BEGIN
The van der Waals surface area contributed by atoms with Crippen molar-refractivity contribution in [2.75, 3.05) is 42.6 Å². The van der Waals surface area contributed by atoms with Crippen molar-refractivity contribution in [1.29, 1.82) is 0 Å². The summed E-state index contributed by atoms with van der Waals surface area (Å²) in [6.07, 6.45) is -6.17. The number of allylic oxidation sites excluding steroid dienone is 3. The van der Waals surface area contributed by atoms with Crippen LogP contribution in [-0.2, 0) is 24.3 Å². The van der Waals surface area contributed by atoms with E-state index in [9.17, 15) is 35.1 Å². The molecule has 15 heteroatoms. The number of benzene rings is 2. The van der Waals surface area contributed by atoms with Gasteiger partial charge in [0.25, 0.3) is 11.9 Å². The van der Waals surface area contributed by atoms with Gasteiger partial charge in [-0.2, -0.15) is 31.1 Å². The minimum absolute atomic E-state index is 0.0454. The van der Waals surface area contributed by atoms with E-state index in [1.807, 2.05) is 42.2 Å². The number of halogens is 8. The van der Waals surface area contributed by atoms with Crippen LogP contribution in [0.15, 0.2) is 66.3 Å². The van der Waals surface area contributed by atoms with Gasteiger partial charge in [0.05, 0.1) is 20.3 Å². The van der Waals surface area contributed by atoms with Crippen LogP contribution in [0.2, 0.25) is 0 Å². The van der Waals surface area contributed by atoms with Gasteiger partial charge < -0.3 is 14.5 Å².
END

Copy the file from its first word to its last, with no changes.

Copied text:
The van der Waals surface area contributed by atoms with Crippen molar-refractivity contribution in [2.75, 3.05) is 42.6 Å². The van der Waals surface area contributed by atoms with Crippen molar-refractivity contribution in [1.29, 1.82) is 0 Å². The summed E-state index contributed by atoms with van der Waals surface area (Å²) in [6.07, 6.45) is -6.17. The number of allylic oxidation sites excluding steroid dienone is 3. The van der Waals surface area contributed by atoms with Crippen LogP contribution in [-0.2, 0) is 24.3 Å². The van der Waals surface area contributed by atoms with E-state index in [9.17, 15) is 35.1 Å². The molecule has 15 heteroatoms. The number of benzene rings is 2. The van der Waals surface area contributed by atoms with Gasteiger partial charge in [0.25, 0.3) is 11.9 Å². The van der Waals surface area contributed by atoms with Gasteiger partial charge in [-0.2, -0.15) is 31.1 Å². The minimum absolute atomic E-state index is 0.0454. The van der Waals surface area contributed by atoms with E-state index in [1.807, 2.05) is 42.2 Å². The number of halogens is 8. The van der Waals surface area contributed by atoms with Crippen LogP contribution in [0.15, 0.2) is 66.3 Å². The van der Waals surface area contributed by atoms with Gasteiger partial charge in [0.05, 0.1) is 20.3 Å². The van der Waals surface area contributed by atoms with Crippen LogP contribution in [0.2, 0.25) is 0 Å². The van der Waals surface area contributed by atoms with Gasteiger partial charge < -0.3 is 14.5 Å².